The Kansas Senate Bill 15 creates a new deduction for tax returns beginning in 2023. Specifically, the bill allows financial institutions to take privilege tax deductions on loans they’ve issued for agricultural real estate and single-family residences – providing a permanent tax savings for lending to ag clients and rural Kansas residents.
Definitions, calculations and how to prepare
The bill adds new definitions for several terms including interest, net interest income, qualified agricultural real estate, and single-family residence. It also creates a method for calculating net interest income to deduct from the privilege tax income.
Pinion’s Financial Institution team addresses these definitions and calculations in an in-depth webinar below. Watch the full webinar for definitions, calculations and what you’ll need to do to prepare for the deduction:
Does the interest earned on an agriculture real estate loan to a Kansas non-resident or on a loan to a Kansas resident with agriculture real estate outside of Kansas qualify for the qualified real estate loan deduction?
Yes. All ag loans that are attributed to Kansas are included. The department included a definition of what “attributed to Kansas” means. It includes:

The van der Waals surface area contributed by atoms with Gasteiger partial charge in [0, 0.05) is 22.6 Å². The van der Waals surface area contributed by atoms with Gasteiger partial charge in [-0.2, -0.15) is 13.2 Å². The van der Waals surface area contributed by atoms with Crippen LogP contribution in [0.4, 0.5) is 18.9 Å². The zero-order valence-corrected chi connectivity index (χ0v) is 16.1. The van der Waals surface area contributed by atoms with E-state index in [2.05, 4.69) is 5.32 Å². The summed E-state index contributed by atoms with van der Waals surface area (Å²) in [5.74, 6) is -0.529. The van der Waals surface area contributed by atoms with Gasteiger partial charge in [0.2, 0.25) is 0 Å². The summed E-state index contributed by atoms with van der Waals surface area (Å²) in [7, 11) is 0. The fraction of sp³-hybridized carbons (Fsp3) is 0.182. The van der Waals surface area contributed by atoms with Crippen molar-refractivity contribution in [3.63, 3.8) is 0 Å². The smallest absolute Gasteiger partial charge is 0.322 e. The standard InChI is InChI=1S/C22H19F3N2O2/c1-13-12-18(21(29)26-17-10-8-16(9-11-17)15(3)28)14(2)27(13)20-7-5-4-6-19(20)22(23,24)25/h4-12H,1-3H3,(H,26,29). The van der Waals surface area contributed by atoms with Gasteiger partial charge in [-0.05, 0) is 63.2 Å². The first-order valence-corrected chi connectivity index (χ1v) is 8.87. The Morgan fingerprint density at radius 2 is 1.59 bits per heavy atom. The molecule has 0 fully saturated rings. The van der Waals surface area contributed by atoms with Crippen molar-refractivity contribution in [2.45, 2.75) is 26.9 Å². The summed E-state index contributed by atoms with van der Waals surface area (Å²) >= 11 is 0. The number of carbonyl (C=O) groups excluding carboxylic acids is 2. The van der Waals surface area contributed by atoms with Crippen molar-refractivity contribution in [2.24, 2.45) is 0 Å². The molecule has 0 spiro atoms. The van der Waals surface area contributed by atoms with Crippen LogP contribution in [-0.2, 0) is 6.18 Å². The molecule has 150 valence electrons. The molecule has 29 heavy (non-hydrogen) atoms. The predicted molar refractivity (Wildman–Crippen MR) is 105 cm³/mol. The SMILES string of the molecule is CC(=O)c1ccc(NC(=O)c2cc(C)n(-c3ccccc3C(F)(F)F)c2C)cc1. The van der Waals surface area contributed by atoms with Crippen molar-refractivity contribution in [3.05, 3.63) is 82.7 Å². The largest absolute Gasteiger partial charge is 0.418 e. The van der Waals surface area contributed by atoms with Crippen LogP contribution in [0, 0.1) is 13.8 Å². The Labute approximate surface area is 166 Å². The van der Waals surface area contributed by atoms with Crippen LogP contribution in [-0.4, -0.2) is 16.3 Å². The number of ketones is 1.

- Loans located in Kansas, regardless of whether the borrower is a resident of Kansas.
- Loans made to Kansas residents for agricultural real estate located outside of Kansas.
Is the deduction only available for interest earned on loans originated after December 31, 2022, or does interest earned on loans originated prior to December 31, 2022, also qualify for the deduction?
The deduction is available for interest earned on loans that qualify whether they originated before or after December 31, 2022; however, the deduction is only available for interest earned after December 31, 2022.
Do origination fees charged on the qualified loans constitute interest income?
Yes, loan origination fees are considered interest income, and so they will be part of that deduction. Under GAAP, loan origination fees are supposed to be capitalized into the carrying value of the loan and amortized over the life of the loan as interest income.
Can a home equity line of credit qualify for the Single-Family Resident deduction?
Yes, if the loan proceeds are used to improve the property, the loan should qualify for the deduction.
If the bank files its tax return on the cash method of accounting, should the interest income also be on a cash basis?
Yes, interest income, net income and taxable income should all be on the cash basis.
Contact the Pinion Financial Institutions team for any questions regarding this new deduction or the applicability of Bill 15 for your institution.